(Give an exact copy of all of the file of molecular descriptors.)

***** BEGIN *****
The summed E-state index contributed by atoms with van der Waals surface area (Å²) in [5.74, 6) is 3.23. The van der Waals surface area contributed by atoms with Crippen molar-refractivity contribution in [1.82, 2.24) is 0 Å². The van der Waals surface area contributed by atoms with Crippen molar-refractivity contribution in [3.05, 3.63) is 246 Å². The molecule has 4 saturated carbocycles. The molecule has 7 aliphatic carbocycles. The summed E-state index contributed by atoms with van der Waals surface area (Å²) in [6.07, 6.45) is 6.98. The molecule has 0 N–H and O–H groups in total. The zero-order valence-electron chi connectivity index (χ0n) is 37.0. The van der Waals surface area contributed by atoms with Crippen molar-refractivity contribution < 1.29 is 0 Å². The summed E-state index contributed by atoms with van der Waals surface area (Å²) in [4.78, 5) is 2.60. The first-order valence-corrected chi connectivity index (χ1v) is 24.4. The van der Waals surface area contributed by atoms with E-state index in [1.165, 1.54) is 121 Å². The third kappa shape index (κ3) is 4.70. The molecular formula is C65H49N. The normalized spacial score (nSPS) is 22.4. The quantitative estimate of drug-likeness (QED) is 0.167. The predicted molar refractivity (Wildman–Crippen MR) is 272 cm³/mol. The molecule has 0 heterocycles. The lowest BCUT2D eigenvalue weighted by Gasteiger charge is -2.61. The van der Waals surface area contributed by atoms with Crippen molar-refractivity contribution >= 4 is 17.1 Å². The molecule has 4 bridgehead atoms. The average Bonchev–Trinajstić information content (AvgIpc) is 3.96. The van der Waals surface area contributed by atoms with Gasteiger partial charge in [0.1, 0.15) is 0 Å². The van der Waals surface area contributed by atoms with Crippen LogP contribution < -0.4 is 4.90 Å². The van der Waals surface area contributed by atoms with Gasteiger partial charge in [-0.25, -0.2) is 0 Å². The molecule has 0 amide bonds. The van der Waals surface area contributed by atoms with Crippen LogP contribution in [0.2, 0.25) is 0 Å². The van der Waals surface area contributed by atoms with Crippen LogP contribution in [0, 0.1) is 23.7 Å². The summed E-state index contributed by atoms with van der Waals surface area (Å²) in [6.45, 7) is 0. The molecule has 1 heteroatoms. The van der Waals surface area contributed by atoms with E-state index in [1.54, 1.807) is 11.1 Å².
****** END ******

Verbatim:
The summed E-state index contributed by atoms with van der Waals surface area (Å²) in [5.74, 6) is 3.23. The van der Waals surface area contributed by atoms with Crippen molar-refractivity contribution in [1.82, 2.24) is 0 Å². The van der Waals surface area contributed by atoms with Crippen molar-refractivity contribution in [3.05, 3.63) is 246 Å². The molecule has 4 saturated carbocycles. The molecule has 7 aliphatic carbocycles. The summed E-state index contributed by atoms with van der Waals surface area (Å²) in [6.07, 6.45) is 6.98. The molecule has 0 N–H and O–H groups in total. The zero-order valence-electron chi connectivity index (χ0n) is 37.0. The van der Waals surface area contributed by atoms with Crippen molar-refractivity contribution < 1.29 is 0 Å². The summed E-state index contributed by atoms with van der Waals surface area (Å²) in [4.78, 5) is 2.60. The first-order valence-corrected chi connectivity index (χ1v) is 24.4. The van der Waals surface area contributed by atoms with E-state index in [1.165, 1.54) is 121 Å². The third kappa shape index (κ3) is 4.70. The molecular formula is C65H49N. The normalized spacial score (nSPS) is 22.4. The quantitative estimate of drug-likeness (QED) is 0.167. The predicted molar refractivity (Wildman–Crippen MR) is 272 cm³/mol. The molecule has 0 heterocycles. The lowest BCUT2D eigenvalue weighted by Gasteiger charge is -2.61. The van der Waals surface area contributed by atoms with Crippen molar-refractivity contribution >= 4 is 17.1 Å². The molecule has 4 bridgehead atoms. The average Bonchev–Trinajstić information content (AvgIpc) is 3.96. The van der Waals surface area contributed by atoms with Gasteiger partial charge in [0.1, 0.15) is 0 Å². The van der Waals surface area contributed by atoms with Crippen LogP contribution < -0.4 is 4.90 Å². The van der Waals surface area contributed by atoms with Gasteiger partial charge in [-0.25, -0.2) is 0 Å². The molecule has 0 amide bonds. The van der Waals surface area contributed by atoms with Crippen LogP contribution in [0.2, 0.25) is 0 Å². The van der Waals surface area contributed by atoms with Crippen LogP contribution in [0, 0.1) is 23.7 Å². The summed E-state index contributed by atoms with van der Waals surface area (Å²) in [6.45, 7) is 0. The molecule has 1 heteroatoms. The van der Waals surface area contributed by atoms with E-state index in [1.54, 1.807) is 11.1 Å².